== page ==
Intelligent, competitive, and sharp-witted, but with a self-effacing streak, Stern was “the kind of guy you could have a drink with,” Anastasia said. “He was genuine.”
“Andy doesn’t just look for the finished product — he gets personally invested in every single one of his cases,” said Crawford, whom Stern had mentored at Kline & Specter before they went into practice together. “He did everything to be able to achieve that — even if it meant doing things that were difficult. That’s what drives these record verdicts — they don’t just come from his pedigree or experience or knowledge. They come from his heart.”
Stern’s children said their father’s passionate nature wasn’t limited to the law. An avid fisherman, he rode dirtbikes and flew vintage planes as a hobby, and named both a boat and his vintage World War II-era airplane “Glamourous Gwen,” after his wife.
“My parents were so in love,” said Jen Stern, the couple’s youngest child. “It was like they were in their second month of dating. They were so good to each other, always.”
Stern’s children said his dedication to his work served as an example as they began their own careers. His son Jeff Stern said he encouraged the children to follow their own passions, “no matter what we wanted to do.” Jen Stern is studying law at Temple University, where her parents met during their own law studies.
“There was a while that I thought I didn’t want to go [to law school] — probably out of spite because both my parents were lawyers. But finally, when I decided that I did want to go, he just lit up,” she said. “He never, ever pressured me for a second. It was just really fun talking about really nerdy stuff with him.”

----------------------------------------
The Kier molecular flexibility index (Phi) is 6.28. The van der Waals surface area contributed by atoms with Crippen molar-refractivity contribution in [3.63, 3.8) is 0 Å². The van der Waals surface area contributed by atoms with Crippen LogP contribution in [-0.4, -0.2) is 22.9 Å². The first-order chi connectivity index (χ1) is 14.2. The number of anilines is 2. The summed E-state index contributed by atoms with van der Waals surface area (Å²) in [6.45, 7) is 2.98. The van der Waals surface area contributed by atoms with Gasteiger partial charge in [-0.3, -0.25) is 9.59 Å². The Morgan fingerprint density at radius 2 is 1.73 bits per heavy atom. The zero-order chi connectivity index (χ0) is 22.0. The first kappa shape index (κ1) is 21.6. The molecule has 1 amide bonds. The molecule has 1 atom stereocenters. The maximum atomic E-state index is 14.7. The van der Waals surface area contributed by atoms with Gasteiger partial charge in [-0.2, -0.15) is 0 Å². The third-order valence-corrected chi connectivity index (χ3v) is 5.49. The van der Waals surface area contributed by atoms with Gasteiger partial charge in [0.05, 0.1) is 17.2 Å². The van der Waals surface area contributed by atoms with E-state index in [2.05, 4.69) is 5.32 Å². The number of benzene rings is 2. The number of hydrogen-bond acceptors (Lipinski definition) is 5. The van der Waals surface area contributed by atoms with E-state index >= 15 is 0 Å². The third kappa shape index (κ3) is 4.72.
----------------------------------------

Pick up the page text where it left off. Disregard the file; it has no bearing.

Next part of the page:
The news stunned Drexel University’s Kline School of Law, where Stern’s wife is a faculty member and where the couple had been major donors.
”There’s a palpable sadness throughout the whole faculty and staff community,” said Daniel Filler, the law school dean. “This is a really big loss. It’s really the sensation of a bright light going out.”
The Sterns in 2019 gave $1.65 million to the law school’s community lawyering clinic, and it was named after them. But they did more than give money, Filler said. They helped out at the clinic, which serves the Powelton and Mantua neighborhoods, working with students and clients.
”Both Gwen and Andy, especially Andy, have thrown themselves into the work on behalf of clients at the clinic and played a real hands-on role in helping students prepare cases for trial and helping them think things through to make sure clients got the best outcomes,” Filler said.
In the last couple of weeks, Stern’s firm had agreed to take on a case pro bono that had come to the clinic, Filler said.
Tom Kline, for whom Drexel’s law school is named, knew Stern for decades, after first working with him at the Beasley firm and then at his own firm, Kline & Specter. He called Stern’s death “a very stunning and deep loss to the legal community.”
”It’s so horrible,” said Kline. “It’s all just really shocking. It’s heartbreaking and hard to comprehend that he’s gone.”
Staff writer Mike Klein contributed to this article.